Mythologist | Author | Speaker | Illustrator

February 28, 2016

First published February 27, 2016

 in The Times of India

Good-deva-bad-asura divide misleading

Published on 27th February, 2016, in the Times of India.

If you read the Vedas, which are nearly 4000 years old, the word ‘asura’ does not mean demon, or villain, but quite the opposite, a divine being. It’s a title given to Indra, Agni, Rudra, Varuna, and to most Vedic deities. Vritra, the enemy of Indra, is however not called an asura.

However, things change in the Puranas, composed around 2000 years ago. Here, asuras are the villains and enemies of the devas, or gods. Both devas and asuras are children of Kashyapa, born of different wives. Devas are called adityas, because their mother is Aditi. Asuras are daityas and danavas because they are children of Diti and Danu. The devas and asuras are constantly fighting each other. Indra, leader of the devas, constantly begs his father, Brahma, to save him from the asuras just as asuras seek boons that enable them to drive devas out of Swarga. Devas are blessed with amrita or the nectar of immortality. Asuras have sanjivani vidya, the herb to bring the dead back to life. The two function as force and counterforce, yet one sees a desire to make them complementary, not antagonistic. Thus Lakshmi is Pulomi, daughter of the asura-king Puloman, but also Sachi, wife of Indra, in other words, asura-putri (daughter of asuras) and deva-patni (wife of devas). We wonder what that means. Could it be that asuras, who live under the earth, in Patala, are the source, hence father of wealth, and devas, who live in the sky above the earth, in Swarga, the place where wealth comes to have value?

If one reads the Gita, which is part of the Mahabharata, and also is roughly 2000 years old, Krishna uses devas as an adjective for positive qualities such as generosity, compassion, magnanimity, equanimity, faith and patience, while asuras embody all people who are greedy, self-absorbed, avaricious, territorial, combative and egotistical. Here, the divide is clear: devas are good and asuras are bad. Goodness, in the Gita, is the result of believing in something beyond the material and tangible.

In Puranic stories, the divide remains stubbornly ambiguous. Tales of the good asura and bad deva often puzzle us: asura kings such as Bali is generous, Virochana is wise, and Prahalad has faith, while Indra, king of devas, chases Ahalya and is cursed for it. Indra is often shown behaving like an entitled feudal lord, surrounded by damsels and musicians, enjoying a life of luxury. Asuras are shown as being devas in their previous lives: Hiranayaksha, who is killed by Vishnu when he takes the form of Varaha, and Hiranakashipu, who is killed by Vishnu when he takes the form of Narasimha, are both seen as doorkeepers of Vaikuntha, Jaya and Vijaya, who are cursed and so forced to be born as asuras.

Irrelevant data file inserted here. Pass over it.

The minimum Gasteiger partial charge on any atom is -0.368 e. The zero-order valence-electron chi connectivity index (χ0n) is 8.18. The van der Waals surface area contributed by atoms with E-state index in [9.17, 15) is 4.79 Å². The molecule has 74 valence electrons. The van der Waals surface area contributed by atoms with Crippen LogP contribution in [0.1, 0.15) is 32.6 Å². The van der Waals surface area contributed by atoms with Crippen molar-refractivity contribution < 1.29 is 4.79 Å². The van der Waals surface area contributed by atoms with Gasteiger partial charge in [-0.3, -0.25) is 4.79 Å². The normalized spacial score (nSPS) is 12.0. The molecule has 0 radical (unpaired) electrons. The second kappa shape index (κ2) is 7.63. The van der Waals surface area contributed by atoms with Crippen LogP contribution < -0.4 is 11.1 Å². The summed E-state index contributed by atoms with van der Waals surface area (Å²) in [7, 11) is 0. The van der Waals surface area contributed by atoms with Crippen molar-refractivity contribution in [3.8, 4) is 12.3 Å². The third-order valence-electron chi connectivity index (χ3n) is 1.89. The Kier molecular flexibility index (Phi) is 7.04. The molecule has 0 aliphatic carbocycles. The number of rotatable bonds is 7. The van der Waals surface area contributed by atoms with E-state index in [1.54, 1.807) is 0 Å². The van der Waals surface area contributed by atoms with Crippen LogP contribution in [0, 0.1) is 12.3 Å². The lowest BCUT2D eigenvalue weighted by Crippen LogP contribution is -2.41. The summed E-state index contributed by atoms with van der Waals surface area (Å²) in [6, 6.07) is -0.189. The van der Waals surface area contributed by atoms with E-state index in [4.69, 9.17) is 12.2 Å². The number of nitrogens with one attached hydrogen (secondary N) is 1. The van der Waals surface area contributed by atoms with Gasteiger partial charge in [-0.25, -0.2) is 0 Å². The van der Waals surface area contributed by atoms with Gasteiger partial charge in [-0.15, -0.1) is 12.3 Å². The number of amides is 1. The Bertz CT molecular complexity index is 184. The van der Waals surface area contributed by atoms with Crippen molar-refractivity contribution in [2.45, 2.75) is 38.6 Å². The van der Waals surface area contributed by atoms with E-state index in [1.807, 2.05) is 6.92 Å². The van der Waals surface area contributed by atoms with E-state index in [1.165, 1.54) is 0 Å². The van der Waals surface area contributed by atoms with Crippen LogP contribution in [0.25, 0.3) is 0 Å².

Around 1500 years ago, the Devi Mahatmaya came into being as part of the Markandeya Purana. Here we are told that an asura secured from Brahma a boon that he could be killed neither by a god nor man or animal. He forgot to ask for protection from a woman, and so the devas were asked to give up a portion of their power and fuse it together to create a woman, Durga, who rides into battle on a lion and kills this asura with her trident. The asura is called Mahishasura, because he takes the form of many animals, the foremost of which is the buffalo. Mahishasura is clearly the bad guy here. Or so we think. For when we read the Arunachala Sthala Purana from Tamil Nadu, or bits of stories from the Skanda Purana, we learn that Durga finds inside the severed neck of Mahishasura a shivalinga. She realises that he is a devotee of Shiva and so performs penance to cleanse herself of the crime of killing a bhakta. And so in a local temple there is the image of the goddess seated on fire holding a shivalinga in her hand, the same that she found in Mahisha’s throat.

When we study Indian scriptures, we discover that the divide of good deva and bad asura is rather simplistic. The battle between Indra and the many asura-kings has layers of meaning. It cannot be seen in simple moral or ethical binaries. Yet, this is what people try to do. We want Durga to be the force of good who kills ‘evil’ and this leads to subversive counterarguments that make Durga an instrument of colonial and oppressive forces. It’s time to break these binaries and recognise that deva and asura are both children of Kashyapa, constantly fighting each other, trying to overpower and outwit each other. Without the asuras, the devas cannot churn the ocean of milk and by denying the asuras the churned out treasures, the devas can never find peace.

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